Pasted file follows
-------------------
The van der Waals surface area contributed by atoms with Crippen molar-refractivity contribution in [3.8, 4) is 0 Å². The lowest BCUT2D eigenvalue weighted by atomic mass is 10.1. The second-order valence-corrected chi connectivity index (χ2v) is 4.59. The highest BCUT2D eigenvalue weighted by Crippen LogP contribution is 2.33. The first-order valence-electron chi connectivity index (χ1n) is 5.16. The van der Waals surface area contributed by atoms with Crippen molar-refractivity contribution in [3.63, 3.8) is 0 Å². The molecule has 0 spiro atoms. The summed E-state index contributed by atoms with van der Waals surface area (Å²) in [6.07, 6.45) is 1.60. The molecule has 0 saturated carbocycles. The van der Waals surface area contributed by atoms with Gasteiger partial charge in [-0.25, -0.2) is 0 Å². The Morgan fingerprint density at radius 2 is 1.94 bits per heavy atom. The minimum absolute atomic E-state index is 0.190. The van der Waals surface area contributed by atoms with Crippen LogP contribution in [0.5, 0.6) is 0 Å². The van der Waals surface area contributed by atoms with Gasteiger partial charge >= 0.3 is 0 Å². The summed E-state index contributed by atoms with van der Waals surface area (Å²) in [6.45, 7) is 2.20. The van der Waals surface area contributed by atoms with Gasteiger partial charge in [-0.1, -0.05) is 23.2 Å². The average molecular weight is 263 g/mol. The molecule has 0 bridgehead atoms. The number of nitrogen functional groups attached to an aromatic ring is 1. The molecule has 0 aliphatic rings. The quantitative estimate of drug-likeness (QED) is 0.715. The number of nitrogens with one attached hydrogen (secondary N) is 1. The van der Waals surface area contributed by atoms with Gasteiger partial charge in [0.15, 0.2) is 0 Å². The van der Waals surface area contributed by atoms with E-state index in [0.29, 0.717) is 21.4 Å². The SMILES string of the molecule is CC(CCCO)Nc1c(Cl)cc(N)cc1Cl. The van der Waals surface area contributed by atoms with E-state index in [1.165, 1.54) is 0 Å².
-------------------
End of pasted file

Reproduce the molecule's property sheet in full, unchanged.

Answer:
The van der Waals surface area contributed by atoms with Crippen molar-refractivity contribution in [3.8, 4) is 0 Å². The lowest BCUT2D eigenvalue weighted by atomic mass is 10.1. The second-order valence-corrected chi connectivity index (χ2v) is 4.59. The highest BCUT2D eigenvalue weighted by Crippen LogP contribution is 2.33. The first-order valence-electron chi connectivity index (χ1n) is 5.16. The van der Waals surface area contributed by atoms with Crippen molar-refractivity contribution in [3.63, 3.8) is 0 Å². The molecule has 0 spiro atoms. The summed E-state index contributed by atoms with van der Waals surface area (Å²) in [6.07, 6.45) is 1.60. The molecule has 0 saturated carbocycles. The van der Waals surface area contributed by atoms with Gasteiger partial charge in [-0.25, -0.2) is 0 Å². The Morgan fingerprint density at radius 2 is 1.94 bits per heavy atom. The minimum absolute atomic E-state index is 0.190. The van der Waals surface area contributed by atoms with Crippen LogP contribution in [0.5, 0.6) is 0 Å². The van der Waals surface area contributed by atoms with Gasteiger partial charge >= 0.3 is 0 Å². The summed E-state index contributed by atoms with van der Waals surface area (Å²) in [6.45, 7) is 2.20. The van der Waals surface area contributed by atoms with Gasteiger partial charge in [-0.1, -0.05) is 23.2 Å². The average molecular weight is 263 g/mol. The molecule has 0 bridgehead atoms. The number of nitrogen functional groups attached to an aromatic ring is 1. The molecule has 0 aliphatic rings. The quantitative estimate of drug-likeness (QED) is 0.715. The number of nitrogens with one attached hydrogen (secondary N) is 1. The van der Waals surface area contributed by atoms with Gasteiger partial charge in [0.15, 0.2) is 0 Å². The van der Waals surface area contributed by atoms with E-state index in [0.29, 0.717) is 21.4 Å². The SMILES string of the molecule is CC(CCCO)Nc1c(Cl)cc(N)cc1Cl. The van der Waals surface area contributed by atoms with E-state index in [1.165, 1.54) is 0 Å².